Since I started my personal training career, I’ve worked with many different women that have all asked the same question: how much exercise does it really take to burn fat? It’s a question that can be answered in many ways because no exercises are ever the same. Whether you’re focusing on steady cardio, strength training or high-intensity workouts, each provides different benefits and to get the most out of your exercise regime you should aim for a balance of these three.
To help make things easier for you, I’ve put together a brief article that explains the benefits of all three. After reading through it, you’ll have a much better idea of what each form of exercise could do for your body and how much of it you’ll need to do to burn fat more efficiently.
1. Long steady and endurance cardio
I’ve seen many people talk about cardio being the most effective way to lose weight, but it’s not entirely true. The best way to lose weight is to combine different exercises to give your entire body a great workout. Sadly, people don’t realise this, and they hate “exercise” because they think it’s all about running for an hour or riding a bike to and from work.
Cardio is all about increasing your heart rate so that your body uses more calories to lose weight. Since it works your heart, it also improves your stamina and helps you last longer during extensive workouts.
In short, think of cardio as a method to help you increase the amount of physical exercise you can do. While cardio itself can be used to lose weight, it needs to be combined with other forms of exercise for the best effect. Not only will your body get used to your routine if you keep doing the same exercises, but you’re not going to build muscle which is one of the most effective ways of increasing your daily calorie expenditure and thus lose weight.
How much cardio you need really depends on your goals and your lifestyle. Luckily, cardio is one of those things that you can incorporate into your daily life. For instance, cycling to and from work is a great way.
Strength training is the opposite of cardio training. Unlike cardio, strength training doesn’t rely on hours upon hours of exercise on a treadmill or bike. Instead, strength training is all about pushing your body’s limits by building your muscles and strength.
The goal behind strength training for weight loss is that the more muscle mass you have, the more calories your body requires. Muscles don’t turn into fat if they’re not used, but they do require lots of calories to maintain. Hence, the more muscle you build from strength training, the better your chances of losing weight for good.
It’s important to note that 30 minutes of strength training does not burn the same number of calories as 30 minutes of running. Instead, the 30 minutes of strength training builds your muscles which will cause you to burn more fat over the entire day, not just during the time you exercise. As mentioned before, muscles need calories to maintain themselves, so the more muscles you have, the more calories you’ll spend even while resting.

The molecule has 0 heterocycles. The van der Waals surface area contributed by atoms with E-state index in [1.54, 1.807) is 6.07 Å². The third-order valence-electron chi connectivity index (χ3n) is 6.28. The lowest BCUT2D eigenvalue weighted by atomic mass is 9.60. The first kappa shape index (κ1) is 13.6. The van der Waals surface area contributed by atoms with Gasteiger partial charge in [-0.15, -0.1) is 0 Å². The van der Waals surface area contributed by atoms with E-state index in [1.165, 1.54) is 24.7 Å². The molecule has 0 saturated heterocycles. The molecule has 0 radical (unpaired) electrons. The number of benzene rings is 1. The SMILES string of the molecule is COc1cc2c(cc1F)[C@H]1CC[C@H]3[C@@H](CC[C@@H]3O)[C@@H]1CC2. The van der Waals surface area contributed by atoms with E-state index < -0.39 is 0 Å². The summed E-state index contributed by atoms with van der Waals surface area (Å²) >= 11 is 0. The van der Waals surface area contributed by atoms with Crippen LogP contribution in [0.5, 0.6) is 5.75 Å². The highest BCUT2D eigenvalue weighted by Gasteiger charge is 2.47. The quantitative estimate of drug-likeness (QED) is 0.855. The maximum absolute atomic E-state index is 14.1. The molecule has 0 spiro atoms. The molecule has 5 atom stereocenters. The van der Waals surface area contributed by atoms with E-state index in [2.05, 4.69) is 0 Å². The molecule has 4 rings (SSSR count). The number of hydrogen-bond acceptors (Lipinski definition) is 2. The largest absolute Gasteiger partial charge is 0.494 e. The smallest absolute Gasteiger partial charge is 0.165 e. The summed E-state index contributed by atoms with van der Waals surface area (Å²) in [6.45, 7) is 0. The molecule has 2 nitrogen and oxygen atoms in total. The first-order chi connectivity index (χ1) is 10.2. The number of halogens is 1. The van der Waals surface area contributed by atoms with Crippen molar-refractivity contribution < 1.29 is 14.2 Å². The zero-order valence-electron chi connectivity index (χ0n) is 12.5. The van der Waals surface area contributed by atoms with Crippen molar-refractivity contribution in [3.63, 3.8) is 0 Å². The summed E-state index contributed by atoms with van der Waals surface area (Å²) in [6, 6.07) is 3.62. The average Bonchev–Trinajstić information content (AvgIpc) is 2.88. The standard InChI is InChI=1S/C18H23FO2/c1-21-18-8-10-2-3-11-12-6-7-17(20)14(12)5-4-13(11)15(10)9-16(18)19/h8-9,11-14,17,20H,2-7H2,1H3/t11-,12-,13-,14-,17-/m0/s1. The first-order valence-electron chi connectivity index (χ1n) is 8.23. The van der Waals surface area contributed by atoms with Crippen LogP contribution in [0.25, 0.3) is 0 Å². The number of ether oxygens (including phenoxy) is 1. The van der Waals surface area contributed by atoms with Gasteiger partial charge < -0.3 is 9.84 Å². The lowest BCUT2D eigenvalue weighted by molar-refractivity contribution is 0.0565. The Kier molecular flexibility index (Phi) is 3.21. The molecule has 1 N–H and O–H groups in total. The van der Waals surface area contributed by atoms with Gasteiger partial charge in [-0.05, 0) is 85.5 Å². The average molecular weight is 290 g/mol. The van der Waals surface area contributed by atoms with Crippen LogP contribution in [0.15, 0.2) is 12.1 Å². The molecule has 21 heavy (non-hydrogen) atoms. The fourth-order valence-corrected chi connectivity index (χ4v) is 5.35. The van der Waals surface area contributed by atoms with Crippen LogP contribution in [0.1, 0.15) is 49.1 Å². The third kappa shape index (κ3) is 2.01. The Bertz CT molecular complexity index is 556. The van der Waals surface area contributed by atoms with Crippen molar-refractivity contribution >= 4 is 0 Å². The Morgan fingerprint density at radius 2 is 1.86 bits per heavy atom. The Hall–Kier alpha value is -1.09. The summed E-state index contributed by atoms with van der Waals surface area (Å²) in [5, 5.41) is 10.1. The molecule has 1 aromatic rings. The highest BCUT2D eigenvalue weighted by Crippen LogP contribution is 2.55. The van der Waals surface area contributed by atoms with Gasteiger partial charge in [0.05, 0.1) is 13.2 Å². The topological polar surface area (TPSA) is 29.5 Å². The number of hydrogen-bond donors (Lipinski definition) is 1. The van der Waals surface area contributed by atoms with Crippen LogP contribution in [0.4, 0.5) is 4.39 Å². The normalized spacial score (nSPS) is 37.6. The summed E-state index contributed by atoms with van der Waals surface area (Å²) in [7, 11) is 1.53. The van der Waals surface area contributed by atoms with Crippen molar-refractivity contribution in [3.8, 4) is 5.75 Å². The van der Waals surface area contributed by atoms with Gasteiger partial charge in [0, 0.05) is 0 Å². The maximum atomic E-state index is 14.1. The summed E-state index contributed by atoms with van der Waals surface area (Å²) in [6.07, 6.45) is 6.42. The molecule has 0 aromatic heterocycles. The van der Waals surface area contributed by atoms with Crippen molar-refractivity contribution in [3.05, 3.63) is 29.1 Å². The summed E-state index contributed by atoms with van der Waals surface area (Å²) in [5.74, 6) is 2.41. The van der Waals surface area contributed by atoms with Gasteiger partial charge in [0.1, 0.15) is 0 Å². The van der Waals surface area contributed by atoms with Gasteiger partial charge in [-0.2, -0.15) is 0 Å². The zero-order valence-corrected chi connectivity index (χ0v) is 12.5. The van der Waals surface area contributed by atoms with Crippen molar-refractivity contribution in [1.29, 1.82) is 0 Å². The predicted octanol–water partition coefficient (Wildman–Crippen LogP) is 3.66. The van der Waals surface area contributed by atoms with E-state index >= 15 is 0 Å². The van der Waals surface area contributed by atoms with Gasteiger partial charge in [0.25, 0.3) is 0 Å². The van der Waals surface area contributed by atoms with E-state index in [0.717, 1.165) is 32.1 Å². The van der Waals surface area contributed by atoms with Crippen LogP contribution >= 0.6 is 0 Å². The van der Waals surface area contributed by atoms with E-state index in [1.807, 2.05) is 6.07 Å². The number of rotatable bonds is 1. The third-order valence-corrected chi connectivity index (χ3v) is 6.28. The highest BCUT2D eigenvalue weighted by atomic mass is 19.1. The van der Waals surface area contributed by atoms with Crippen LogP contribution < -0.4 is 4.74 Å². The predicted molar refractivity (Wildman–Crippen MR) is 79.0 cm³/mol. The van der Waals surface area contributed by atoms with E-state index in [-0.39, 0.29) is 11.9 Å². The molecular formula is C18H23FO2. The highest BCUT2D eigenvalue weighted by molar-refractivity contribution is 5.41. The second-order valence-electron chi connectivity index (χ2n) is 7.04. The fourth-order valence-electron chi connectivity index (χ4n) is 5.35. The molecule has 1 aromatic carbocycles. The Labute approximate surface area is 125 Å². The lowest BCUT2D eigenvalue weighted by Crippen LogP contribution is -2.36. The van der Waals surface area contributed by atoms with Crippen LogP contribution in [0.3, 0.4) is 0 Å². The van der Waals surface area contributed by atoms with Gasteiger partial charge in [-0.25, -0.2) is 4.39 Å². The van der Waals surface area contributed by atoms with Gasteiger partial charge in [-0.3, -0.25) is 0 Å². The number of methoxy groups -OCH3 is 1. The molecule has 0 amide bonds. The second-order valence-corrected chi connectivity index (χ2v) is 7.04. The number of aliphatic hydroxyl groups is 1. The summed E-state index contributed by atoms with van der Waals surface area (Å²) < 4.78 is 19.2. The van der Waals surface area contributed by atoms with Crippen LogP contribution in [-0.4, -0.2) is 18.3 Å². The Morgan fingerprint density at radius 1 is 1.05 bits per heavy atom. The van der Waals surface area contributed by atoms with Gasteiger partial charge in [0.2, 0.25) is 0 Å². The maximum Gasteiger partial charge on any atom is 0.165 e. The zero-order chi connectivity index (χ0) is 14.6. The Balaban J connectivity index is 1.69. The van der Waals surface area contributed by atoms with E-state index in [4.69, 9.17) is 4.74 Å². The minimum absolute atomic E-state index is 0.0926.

Strength training has also been shown to have a beneficial effect on the flexibility of your shoulder and hip joints and your core, especially if you have been leading a sedentary lifestyle for too long.
High-Intensity Interval Training (HIIT) is made up of two weight loss methods known as interval training and high-intensity training. The purpose is to boost your heart rate and help you maintain your muscle mass. This is a great way to blend both strength training and cardio, but keep in mind that while it is intense, it’s not demanding enough to actually make you build muscle over a longer period of time. For that, you’ll still need strength training.
Since HIIT is done in short bursts, it’s a great way to burn fat with less exercise. You’ll be combining different types of workouts and you’ll successfully shock your body with a variety of different exercises.
I believe that incorporating HIIT into your life needs to be done slowly. Because it’s stressful and intense, it can put a heavy strain on your body. Make sure you’re already used to cardio training at lower intensity and strength training before you attempt HIIT!
As you can see, a good balance of strength training, cardio sessions and HIIT will give you the best results when it comes to losing weight. There’s no simple answer to how much exercise it takes, but if you’d like to burn fat the most efficient way, you’ll need to incorporate many different types of exercise into your daily routine.
To give you an example, if you have capacity to exercise 3 times a week, you should be working your whole body on all three sessions. Two of these should include a form of strength training and at least one a 10-20 minute HIIT depending on your fitness levels. All three sessions should include some form of lower intensity or endurance type cardio training.
If you’re unsure what exercises to do or how to balance the three, don’t be afraid to contact me for more personal training advice.
Owner and creator of One Small Step, Joe has been in the health and fitness industry for 8 years and takes an all-round approach to his coaching.